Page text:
Dr. Siggy: In this classical opening, 4...Bb6 followed by 5...Qe7 is a good old defense, reintroduced to tournament practice by Alekhine in 1923. Its objective is to maintain the pawn at e5 and thus to prove that 4.c3 is a non developing move.
By the continuation 6.d5 Nb8/d8 7.d6!?, White offers an important pawn to hinder for some time the development of Black's queen's bishop. It is clear that, after the usual reply 7...Qxd6 8.Qxd6 cxd6, Black's game is seriously cramped. The question is whether this compensates White for the loss of such an important pawn.
I'm inclined to believe it does not, specially if Black proceeds as Alekhine did in this particular game: 6...Nd8! 7.d6!? cxd6(!) - which seems much, much better than 7...Qxd6, since the queen is one of Black's best placed figures on the board and the queen's knight is able to go not only to c6 but also to e6.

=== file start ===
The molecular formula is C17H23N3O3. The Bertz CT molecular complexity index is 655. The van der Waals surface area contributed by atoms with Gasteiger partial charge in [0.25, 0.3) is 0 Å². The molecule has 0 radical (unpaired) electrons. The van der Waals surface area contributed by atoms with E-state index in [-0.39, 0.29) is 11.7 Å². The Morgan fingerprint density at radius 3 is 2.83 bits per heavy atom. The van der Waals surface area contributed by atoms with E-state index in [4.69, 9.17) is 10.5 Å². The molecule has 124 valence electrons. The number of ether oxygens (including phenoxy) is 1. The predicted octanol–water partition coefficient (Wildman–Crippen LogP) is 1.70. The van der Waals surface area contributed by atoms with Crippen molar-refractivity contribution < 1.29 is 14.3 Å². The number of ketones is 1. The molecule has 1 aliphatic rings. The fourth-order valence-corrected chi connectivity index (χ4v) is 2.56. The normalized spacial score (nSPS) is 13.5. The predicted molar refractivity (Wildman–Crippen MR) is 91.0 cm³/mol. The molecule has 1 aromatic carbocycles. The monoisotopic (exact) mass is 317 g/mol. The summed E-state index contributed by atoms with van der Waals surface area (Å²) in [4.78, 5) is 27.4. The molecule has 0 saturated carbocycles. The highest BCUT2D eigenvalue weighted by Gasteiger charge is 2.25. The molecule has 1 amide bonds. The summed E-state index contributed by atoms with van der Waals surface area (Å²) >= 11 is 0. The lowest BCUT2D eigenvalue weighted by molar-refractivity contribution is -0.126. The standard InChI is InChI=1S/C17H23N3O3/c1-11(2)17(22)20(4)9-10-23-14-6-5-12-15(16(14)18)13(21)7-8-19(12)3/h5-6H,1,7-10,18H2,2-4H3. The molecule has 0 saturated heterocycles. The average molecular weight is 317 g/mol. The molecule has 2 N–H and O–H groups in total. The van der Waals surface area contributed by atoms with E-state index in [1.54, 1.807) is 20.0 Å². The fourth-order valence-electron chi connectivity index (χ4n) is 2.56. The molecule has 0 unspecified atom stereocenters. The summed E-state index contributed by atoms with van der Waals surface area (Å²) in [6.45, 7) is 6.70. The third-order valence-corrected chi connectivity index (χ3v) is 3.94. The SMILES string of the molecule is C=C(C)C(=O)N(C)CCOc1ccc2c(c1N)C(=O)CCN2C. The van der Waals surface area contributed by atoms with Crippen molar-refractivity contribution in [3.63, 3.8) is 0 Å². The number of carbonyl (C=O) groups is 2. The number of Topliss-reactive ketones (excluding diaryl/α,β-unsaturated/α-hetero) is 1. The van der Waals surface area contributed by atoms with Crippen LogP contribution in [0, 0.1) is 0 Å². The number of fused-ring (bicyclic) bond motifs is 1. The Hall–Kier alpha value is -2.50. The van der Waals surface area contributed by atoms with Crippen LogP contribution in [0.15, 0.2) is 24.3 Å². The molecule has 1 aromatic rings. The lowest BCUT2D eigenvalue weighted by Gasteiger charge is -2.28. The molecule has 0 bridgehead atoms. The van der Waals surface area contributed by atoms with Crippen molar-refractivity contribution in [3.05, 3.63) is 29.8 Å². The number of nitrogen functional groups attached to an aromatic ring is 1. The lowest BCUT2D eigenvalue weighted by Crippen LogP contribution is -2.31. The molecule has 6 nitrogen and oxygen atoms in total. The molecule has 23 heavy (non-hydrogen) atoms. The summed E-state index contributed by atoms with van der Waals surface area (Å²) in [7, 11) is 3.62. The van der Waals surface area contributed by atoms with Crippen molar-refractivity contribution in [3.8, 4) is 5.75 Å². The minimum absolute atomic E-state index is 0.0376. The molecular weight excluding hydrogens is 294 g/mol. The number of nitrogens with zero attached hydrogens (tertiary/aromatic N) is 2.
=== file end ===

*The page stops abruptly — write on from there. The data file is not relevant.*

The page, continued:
According to P. Moran, Alekhine played this game like he did when he was at his apex. Check out 13...Ne6! (threatening 14...Nf4! and obtaining the initiative), 17...b4! and 18...b3! (crippling White's queen's wing completely), 20...Bb7 (getting the queen's bishop out of the prison), 23...Bd8!, 24...f5! and 25...Bg5! (activating the king's bishop powerfully), 31...hxg5 (unabling White to react with f4), and finally 34...Rc5! (sacrificing a pawn to put it an end): simply brilliant!...
This Alekhine's gem repays a very lengthy study, at the very least because it's the only game I know where 7...cxd6!? is used (and quite successfully...).